Add the stock and seasoning and cook till the squash is soft enough to puree. Do just that and season with salt and pepper to taste.

Garnish each bowl of soup with chopped chives.

 

Linzer Wreath Cookies

Yields 2 dozen

  • 1 ½ cups toasted and finely ground almonds
  • ½ tsp lemon zest
  • 1 2/3 cup all purpose flour
  • ½ tsp baking powder
  • 1 tsp cinnamon
  • 1/8 tsp. salt
  • ¼ tsp. ground cloves
  • ½ cup sugar
  • ¾ cup unsalted butter at room temperature
  • ¼ tsp vanilla
  • 1 egg
  • 1 yolk
  • raspberry jam, preferably unseeded
  • powdered sugar for dusting

In a stand mixer blend the first 8 items and cut the butter in on low till it looks pebbly. Don’t overmix.

Add the egg and yolk and vanilla and mix till it forms a ball. It will be sticky. Divide into 2 equal balls. Flatten and wrap. Chill several hours. Roll out under fresh plastic wrap into two disks ¼ inch thick and chill one.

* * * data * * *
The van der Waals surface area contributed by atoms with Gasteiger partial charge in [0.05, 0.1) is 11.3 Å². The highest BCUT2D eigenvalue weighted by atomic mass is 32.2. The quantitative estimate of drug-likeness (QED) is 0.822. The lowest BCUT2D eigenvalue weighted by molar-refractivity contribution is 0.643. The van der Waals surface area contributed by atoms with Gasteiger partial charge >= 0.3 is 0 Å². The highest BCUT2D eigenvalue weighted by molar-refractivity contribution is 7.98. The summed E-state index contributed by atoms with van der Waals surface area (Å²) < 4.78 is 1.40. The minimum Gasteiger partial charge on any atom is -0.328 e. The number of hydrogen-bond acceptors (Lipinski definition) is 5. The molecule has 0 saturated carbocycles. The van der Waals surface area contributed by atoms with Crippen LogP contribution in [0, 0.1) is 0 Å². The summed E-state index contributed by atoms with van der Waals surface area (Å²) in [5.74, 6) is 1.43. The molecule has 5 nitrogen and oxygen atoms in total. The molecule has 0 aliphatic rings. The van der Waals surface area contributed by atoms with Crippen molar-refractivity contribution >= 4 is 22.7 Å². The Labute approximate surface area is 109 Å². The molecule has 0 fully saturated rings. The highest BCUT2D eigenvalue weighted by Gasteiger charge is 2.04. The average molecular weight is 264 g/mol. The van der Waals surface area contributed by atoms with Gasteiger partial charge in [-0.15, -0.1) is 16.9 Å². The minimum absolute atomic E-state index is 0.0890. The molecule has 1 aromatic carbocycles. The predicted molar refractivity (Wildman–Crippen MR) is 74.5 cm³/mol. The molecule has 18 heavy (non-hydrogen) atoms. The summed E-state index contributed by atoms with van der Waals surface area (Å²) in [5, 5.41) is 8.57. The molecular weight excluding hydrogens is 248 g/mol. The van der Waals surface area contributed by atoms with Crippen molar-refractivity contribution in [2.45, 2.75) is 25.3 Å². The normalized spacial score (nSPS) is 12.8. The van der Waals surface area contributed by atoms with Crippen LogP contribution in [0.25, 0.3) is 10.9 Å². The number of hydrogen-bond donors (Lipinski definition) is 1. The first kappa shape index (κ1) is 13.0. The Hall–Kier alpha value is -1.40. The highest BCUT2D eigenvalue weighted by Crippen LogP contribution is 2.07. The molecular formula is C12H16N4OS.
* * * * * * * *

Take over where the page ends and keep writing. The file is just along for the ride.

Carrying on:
Remove the top layer of film wrap and cut 2 inch cookies with a fluted cutter and bake on an ungreased cookie sheet at 350 9 or so minutes or until the edges are golden brown. Let them cool a few minutes and move them to a cooling rack to cool more.

With the other cut 2 inch rounds and cut the centers out with a ¾ inch fluted cutter. Save the scraps to make more cookies. Bake them the same as the first batch and cool.

Sift powdered sugar over the rounds with the cutout circles. Spread the remaining circles with 1-2 teaspoons raspberry jam. Top each with a cut out round and press gently together. Spoon a little more jam into the opening of each. Enjoy!

 

 

 

 

 

Eggnog and Walnut Breakfast Muffins

  • Yields approx. 15 large muffins
  • 4 ½ Cups All Purpose Flour
  • 1 ½ Cups sugar
  • 1/4 tsp. salt
  • 1 cup toasted and chopped walnuts
  • ½ Tbs. nutmeg
  • 1 tsp. cinnamon
  • ¼ tsp. clove
  • ½ tsp. ground ginger
  • 1/2# cold butter cut into ¼” pieces
  • 2 whole eggs
  • 1 Cup cold eggnog an
  • ¾ Cup sour cream

In a large bowl mix the dry ingr. and spices

Cut in the butter and keep it intact.

In another bowl mix the wet and add to the dry. Combine thoroughly and spoon into buttered muffin tins. Bake at 350 and add the streusel after 12 minutes continuing another 10 or so till a toothpick comes clean.

Streusel

  • 3 cups oatmeal
  • 1 cup packed brn. Sugar
  • 1# unsalted butter cut into ½ inch pieces
  • 1 tsp lemon zest

Mix in food processor and pulse in the butter